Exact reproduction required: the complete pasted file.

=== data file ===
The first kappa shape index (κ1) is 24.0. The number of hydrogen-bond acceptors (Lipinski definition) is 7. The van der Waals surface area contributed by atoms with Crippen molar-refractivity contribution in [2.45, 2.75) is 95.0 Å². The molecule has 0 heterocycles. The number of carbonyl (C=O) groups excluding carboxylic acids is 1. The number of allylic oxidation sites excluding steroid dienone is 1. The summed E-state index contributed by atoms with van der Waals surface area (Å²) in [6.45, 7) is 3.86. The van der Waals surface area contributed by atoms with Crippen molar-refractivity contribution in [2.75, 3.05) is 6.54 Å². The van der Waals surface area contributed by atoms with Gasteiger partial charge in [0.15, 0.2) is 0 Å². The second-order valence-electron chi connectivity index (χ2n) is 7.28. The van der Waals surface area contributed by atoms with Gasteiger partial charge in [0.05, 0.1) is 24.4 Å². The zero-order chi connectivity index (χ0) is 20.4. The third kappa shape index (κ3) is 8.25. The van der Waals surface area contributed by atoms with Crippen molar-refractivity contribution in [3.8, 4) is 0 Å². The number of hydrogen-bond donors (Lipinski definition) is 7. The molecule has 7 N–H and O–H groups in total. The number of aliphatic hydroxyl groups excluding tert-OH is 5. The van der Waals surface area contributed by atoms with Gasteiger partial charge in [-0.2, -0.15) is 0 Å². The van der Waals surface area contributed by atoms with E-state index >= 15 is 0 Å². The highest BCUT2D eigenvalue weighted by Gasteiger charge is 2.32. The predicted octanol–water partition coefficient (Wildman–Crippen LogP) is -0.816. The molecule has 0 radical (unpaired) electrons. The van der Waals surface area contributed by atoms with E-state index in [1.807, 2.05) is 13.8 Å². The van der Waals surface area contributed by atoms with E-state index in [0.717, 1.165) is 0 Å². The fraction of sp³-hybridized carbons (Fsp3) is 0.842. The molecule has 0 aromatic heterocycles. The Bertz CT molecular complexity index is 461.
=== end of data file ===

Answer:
The first kappa shape index (κ1) is 24.0. The number of hydrogen-bond acceptors (Lipinski definition) is 7. The van der Waals surface area contributed by atoms with Crippen molar-refractivity contribution in [2.45, 2.75) is 95.0 Å². The molecule has 0 heterocycles. The number of carbonyl (C=O) groups excluding carboxylic acids is 1. The number of allylic oxidation sites excluding steroid dienone is 1. The summed E-state index contributed by atoms with van der Waals surface area (Å²) in [6.45, 7) is 3.86. The van der Waals surface area contributed by atoms with Crippen molar-refractivity contribution in [2.75, 3.05) is 6.54 Å². The van der Waals surface area contributed by atoms with Gasteiger partial charge in [0.15, 0.2) is 0 Å². The second-order valence-electron chi connectivity index (χ2n) is 7.28. The van der Waals surface area contributed by atoms with Gasteiger partial charge in [0.05, 0.1) is 24.4 Å². The zero-order chi connectivity index (χ0) is 20.4. The third kappa shape index (κ3) is 8.25. The van der Waals surface area contributed by atoms with Crippen molar-refractivity contribution in [3.8, 4) is 0 Å². The number of hydrogen-bond donors (Lipinski definition) is 7. The molecule has 7 N–H and O–H groups in total. The number of aliphatic hydroxyl groups excluding tert-OH is 5. The van der Waals surface area contributed by atoms with Gasteiger partial charge in [-0.2, -0.15) is 0 Å². The van der Waals surface area contributed by atoms with E-state index >= 15 is 0 Å². The highest BCUT2D eigenvalue weighted by Gasteiger charge is 2.32. The predicted octanol–water partition coefficient (Wildman–Crippen LogP) is -0.816. The molecule has 0 radical (unpaired) electrons. The van der Waals surface area contributed by atoms with E-state index in [1.807, 2.05) is 13.8 Å². The van der Waals surface area contributed by atoms with E-state index in [0.717, 1.165) is 0 Å². The fraction of sp³-hybridized carbons (Fsp3) is 0.842. The molecule has 0 aromatic heterocycles. The Bertz CT molecular complexity index is 461.